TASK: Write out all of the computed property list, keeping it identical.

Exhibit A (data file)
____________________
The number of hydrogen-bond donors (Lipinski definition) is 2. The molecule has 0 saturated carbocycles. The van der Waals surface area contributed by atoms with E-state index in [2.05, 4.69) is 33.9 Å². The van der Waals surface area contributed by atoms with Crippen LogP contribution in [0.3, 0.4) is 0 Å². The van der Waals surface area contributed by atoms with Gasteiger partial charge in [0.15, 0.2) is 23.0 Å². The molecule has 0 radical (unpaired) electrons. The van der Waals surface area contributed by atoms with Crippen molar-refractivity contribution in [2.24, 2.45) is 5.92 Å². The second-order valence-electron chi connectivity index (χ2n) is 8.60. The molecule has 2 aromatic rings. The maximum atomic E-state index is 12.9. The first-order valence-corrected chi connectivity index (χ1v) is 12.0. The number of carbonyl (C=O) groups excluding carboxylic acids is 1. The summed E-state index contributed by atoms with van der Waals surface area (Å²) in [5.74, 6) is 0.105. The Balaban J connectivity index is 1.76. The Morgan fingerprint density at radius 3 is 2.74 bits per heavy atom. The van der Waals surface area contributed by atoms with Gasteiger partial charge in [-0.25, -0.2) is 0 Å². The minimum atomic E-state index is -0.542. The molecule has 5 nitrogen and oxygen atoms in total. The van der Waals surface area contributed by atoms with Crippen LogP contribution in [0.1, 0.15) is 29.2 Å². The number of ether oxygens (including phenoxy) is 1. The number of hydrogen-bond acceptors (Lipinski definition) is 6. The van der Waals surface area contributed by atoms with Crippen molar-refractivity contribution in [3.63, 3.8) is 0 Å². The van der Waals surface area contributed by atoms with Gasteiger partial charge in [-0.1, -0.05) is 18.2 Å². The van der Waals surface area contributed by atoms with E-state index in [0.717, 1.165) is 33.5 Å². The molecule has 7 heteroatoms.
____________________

The number of hydrogen-bond donors (Lipinski definition) is 2. The molecule has 0 saturated carbocycles. The van der Waals surface area contributed by atoms with E-state index in [2.05, 4.69) is 33.9 Å². The van der Waals surface area contributed by atoms with Crippen LogP contribution in [0.3, 0.4) is 0 Å². The van der Waals surface area contributed by atoms with Gasteiger partial charge in [0.15, 0.2) is 23.0 Å². The molecule has 0 radical (unpaired) electrons. The van der Waals surface area contributed by atoms with Crippen molar-refractivity contribution in [2.24, 2.45) is 5.92 Å². The second-order valence-electron chi connectivity index (χ2n) is 8.60. The molecule has 2 aromatic rings. The maximum atomic E-state index is 12.9. The first-order valence-corrected chi connectivity index (χ1v) is 12.0. The number of carbonyl (C=O) groups excluding carboxylic acids is 1. The summed E-state index contributed by atoms with van der Waals surface area (Å²) in [5.74, 6) is 0.105. The Balaban J connectivity index is 1.76. The Morgan fingerprint density at radius 3 is 2.74 bits per heavy atom. The van der Waals surface area contributed by atoms with Gasteiger partial charge in [-0.25, -0.2) is 0 Å². The minimum atomic E-state index is -0.542. The molecule has 5 nitrogen and oxygen atoms in total. The van der Waals surface area contributed by atoms with Crippen LogP contribution in [0.1, 0.15) is 29.2 Å². The number of ether oxygens (including phenoxy) is 1. The number of hydrogen-bond acceptors (Lipinski definition) is 6. The van der Waals surface area contributed by atoms with Crippen molar-refractivity contribution in [3.63, 3.8) is 0 Å². The van der Waals surface area contributed by atoms with Gasteiger partial charge in [-0.1, -0.05) is 18.2 Å². The van der Waals surface area contributed by atoms with E-state index in [0.717, 1.165) is 33.5 Å². The molecule has 7 heteroatoms.